(c) Phylogenetic analyses
DNA sequences obtained from this study were aligned with additional sequence data, 27 unique modern haplotypes from the Piertney et al.  dataset.
Phylogenetic relationships were estimated using Bayesian analysis. The DNA substitution model selected with ModelTest3.7  under Akaike information criterion was general time reversible (GTR) with proportion of invariable sites (I) set to 0.6802 and gamma distribution (G) shape parameter 0.8091. Bayesian trees were constructed and approximate posterior probabilities performed using MrBayes v. 3.1  implementing nucleotide substitution model GTR, four chains (three heated one cold) were run for one million generations. The southern water vole (A. sapidus; sample 208) from Portugal was employed as the outgroup in analyses.
Sequence data were partitioned into haplogroups and southern water vole species to establish sequence divergence between haplogroups and the southern water vole. These were calculated in Arlequin v. 3.11 , using pairwise estimates of corrected average population sequence divergence.
(d) Radiocarbon dating
Where there was a sufficient mass of sample material, water vole mandibles extracted in this study were also sent for accelerator mass spectrometry (AMS) dating at the Oxford radiocarbon accelerator unit (16 samples). Dates were received as uncalibrated radiocarbon years BP, calibrated calendar ages were generated using Oxcal v4.1  with IntCal09 calibration curve .
(a) DNA recovery
Water vole mtDNA was successfully amplified from a total of 70 specimens. From the modern samples, 36 gave amplifiable DNA (97%), the 14 samples dating to the Holocene returned a 100% success rate and a total of 20 samples from the Pleistocene (65%) also amplified water vole mtDNA. Three of these samples generated insufficient coverage (less than 200 base pairs) and were therefore excluded from analyses. Of the remaining 67 samples, 62 amplified the entire 643 base pair region of interest; a further five successfully amplified all but one PCR fragment (electronic supplementary material, table S1). To test whether the un-amplified regions contained informative data, phylogenies were generated using both the entire region of interest and with the un-amplified regions omitted. Trees produced were identical; the five partially amplified samples were therefore included in all further analyses.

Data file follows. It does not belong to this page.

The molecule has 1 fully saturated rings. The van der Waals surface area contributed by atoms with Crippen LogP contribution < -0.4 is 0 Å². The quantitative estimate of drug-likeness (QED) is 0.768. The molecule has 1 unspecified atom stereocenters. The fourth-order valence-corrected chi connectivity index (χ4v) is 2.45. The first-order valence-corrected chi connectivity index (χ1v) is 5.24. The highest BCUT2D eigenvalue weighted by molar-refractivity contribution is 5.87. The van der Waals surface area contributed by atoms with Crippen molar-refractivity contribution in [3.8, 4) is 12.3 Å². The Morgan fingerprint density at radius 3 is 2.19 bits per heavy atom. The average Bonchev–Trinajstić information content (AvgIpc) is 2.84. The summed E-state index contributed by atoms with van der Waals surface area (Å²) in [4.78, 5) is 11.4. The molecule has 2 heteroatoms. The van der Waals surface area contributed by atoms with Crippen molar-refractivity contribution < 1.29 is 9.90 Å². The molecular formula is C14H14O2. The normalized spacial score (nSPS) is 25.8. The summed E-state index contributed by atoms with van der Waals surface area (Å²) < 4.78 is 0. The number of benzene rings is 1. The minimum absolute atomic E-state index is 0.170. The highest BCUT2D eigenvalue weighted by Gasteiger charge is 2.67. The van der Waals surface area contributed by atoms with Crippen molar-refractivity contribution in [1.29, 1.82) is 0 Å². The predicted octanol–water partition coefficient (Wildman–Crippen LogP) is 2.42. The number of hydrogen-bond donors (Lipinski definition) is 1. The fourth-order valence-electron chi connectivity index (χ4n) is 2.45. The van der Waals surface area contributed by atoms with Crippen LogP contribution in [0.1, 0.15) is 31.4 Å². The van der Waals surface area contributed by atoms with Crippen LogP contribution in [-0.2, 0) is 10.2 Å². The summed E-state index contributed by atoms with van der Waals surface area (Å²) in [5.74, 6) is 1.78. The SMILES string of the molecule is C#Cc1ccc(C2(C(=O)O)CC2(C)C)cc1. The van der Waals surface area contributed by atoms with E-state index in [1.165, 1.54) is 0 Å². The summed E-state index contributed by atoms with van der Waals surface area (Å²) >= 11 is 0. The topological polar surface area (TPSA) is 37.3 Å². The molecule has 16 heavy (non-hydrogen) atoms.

(b) Phylogenetic analyses
The Bayesian analyses (figure 1) supports three clades of water voles, exhibiting division between samples from the Pleistocene and older Holocene samples. Further to clade identification, sequence data were partitioned to assess the percentage of sequence divergence between the haplogroups identified and the sister species, the southern water vole (table 1).
(a) Confirmation of a Celtic fringe distribution in Arvicola
A primary aim of this study was to test predictions made about the so-called ‘Celtic fringe’ distribution of small mammal haplotypes in Britain, using ancient DNA, with water vole as a model system. We also incorporated original, recent samples from across Britain, to enable exploration of a major (molecular) division between modern water vole in England and those in Scotland . The resulting phylogeny (figure 2) places all modern Scottish samples as part of a single clade, identified here as clade 1, and nearly all recent English samples in an additional clade, denoted clade 2. There are two exceptions to this pattern: sample 195 (Read's Island) and 200 (Northumberland) are both from English locations but phylogenetically are placed within clade 1. The Northumberland sample is directly adjacent to the Scottish border and that close proximity likely accounts for its association with the ‘Scottish’ clade. Read's Island, however, is more of an anomaly. Today, an RSPB reserve situated on the Humber Estuary in East Yorkshire, it is considerably (more than 200 km) south of the Scottish border, and this sample could therefore represent a recent translocation of individuals from Scotland to the Humber. Despite this, the overall trend of a major population division between water vole in the north and the south of Britain persists, with strong support for the nodes that define lineage separation into haplogroup clusters.
(b) Post-last glacial maximum recolonization of Britain
Confirmation of the genetic division observed by Piertney et al.  can be achieved through modern sampling efforts, but to better establish the timing and mode of colonization, ancient Pleistocene and Holocene water vole samples were included in the analysis. Our AMS dating of these samples shows water vole presence in southern England immediately prior to the LGM (e.g. sample 157; median calibrated date 27 955 BP, see the electronic supplementary material, table S1). While it was not possible to establish a haplotype for sample 157, ancient samples that were successfully haplotyped are indicated in the phylogeny (figure 1) by geographical location and coloured blue (Pleistocene) and pink (Holocene). The phylogenetic placement of these samples is highly informative; Pleistocene samples from England share the same haplogroup as those currently restricted to Scotland, clade 1. In England, only Holocene samples post-dating the YD cluster within the modern English water vole clade (clade 2). This supports the two-phase colonization proposal , with members of clade 1 colonizing Britain and subsequently distributed throughout England pre-LGM. Following the end of the Pleistocene, this group was displaced by a second wave of colonizers that remained in England throughout the Holocene to the current day.